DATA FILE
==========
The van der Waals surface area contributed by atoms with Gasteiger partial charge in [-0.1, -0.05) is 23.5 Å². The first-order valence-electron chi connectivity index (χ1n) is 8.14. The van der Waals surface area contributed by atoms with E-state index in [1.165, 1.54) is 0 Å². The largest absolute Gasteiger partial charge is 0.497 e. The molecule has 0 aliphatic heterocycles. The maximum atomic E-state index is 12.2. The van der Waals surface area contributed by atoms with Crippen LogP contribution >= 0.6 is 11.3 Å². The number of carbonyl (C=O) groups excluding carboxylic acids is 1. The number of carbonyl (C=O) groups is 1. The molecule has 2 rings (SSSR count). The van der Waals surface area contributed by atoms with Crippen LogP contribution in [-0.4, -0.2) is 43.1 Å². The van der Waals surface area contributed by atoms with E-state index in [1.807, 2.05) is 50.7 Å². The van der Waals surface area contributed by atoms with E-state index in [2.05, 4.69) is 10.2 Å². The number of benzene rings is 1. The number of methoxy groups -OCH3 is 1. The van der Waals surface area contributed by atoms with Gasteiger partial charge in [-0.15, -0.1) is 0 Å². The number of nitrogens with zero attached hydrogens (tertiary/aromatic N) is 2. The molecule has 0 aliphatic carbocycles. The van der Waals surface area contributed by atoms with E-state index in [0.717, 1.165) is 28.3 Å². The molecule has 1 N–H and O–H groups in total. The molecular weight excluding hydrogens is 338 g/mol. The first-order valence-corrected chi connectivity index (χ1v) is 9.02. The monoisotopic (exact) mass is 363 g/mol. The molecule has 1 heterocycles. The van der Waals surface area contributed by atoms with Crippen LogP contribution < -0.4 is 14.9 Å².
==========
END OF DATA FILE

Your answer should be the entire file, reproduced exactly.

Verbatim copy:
The van der Waals surface area contributed by atoms with Gasteiger partial charge in [-0.1, -0.05) is 23.5 Å². The first-order valence-electron chi connectivity index (χ1n) is 8.14. The van der Waals surface area contributed by atoms with E-state index in [1.165, 1.54) is 0 Å². The largest absolute Gasteiger partial charge is 0.497 e. The molecule has 0 aliphatic heterocycles. The maximum atomic E-state index is 12.2. The van der Waals surface area contributed by atoms with Crippen LogP contribution >= 0.6 is 11.3 Å². The number of carbonyl (C=O) groups excluding carboxylic acids is 1. The number of carbonyl (C=O) groups is 1. The molecule has 2 rings (SSSR count). The van der Waals surface area contributed by atoms with Crippen LogP contribution in [-0.4, -0.2) is 43.1 Å². The van der Waals surface area contributed by atoms with E-state index in [1.807, 2.05) is 50.7 Å². The van der Waals surface area contributed by atoms with E-state index in [2.05, 4.69) is 10.2 Å². The number of benzene rings is 1. The number of methoxy groups -OCH3 is 1. The van der Waals surface area contributed by atoms with Gasteiger partial charge in [-0.15, -0.1) is 0 Å². The number of nitrogens with zero attached hydrogens (tertiary/aromatic N) is 2. The molecule has 0 aliphatic carbocycles. The van der Waals surface area contributed by atoms with E-state index in [0.717, 1.165) is 28.3 Å². The molecule has 1 N–H and O–H groups in total. The molecular weight excluding hydrogens is 338 g/mol. The first-order valence-corrected chi connectivity index (χ1v) is 9.02. The monoisotopic (exact) mass is 363 g/mol. The molecule has 1 heterocycles. The van der Waals surface area contributed by atoms with Crippen LogP contribution < -0.4 is 14.9 Å².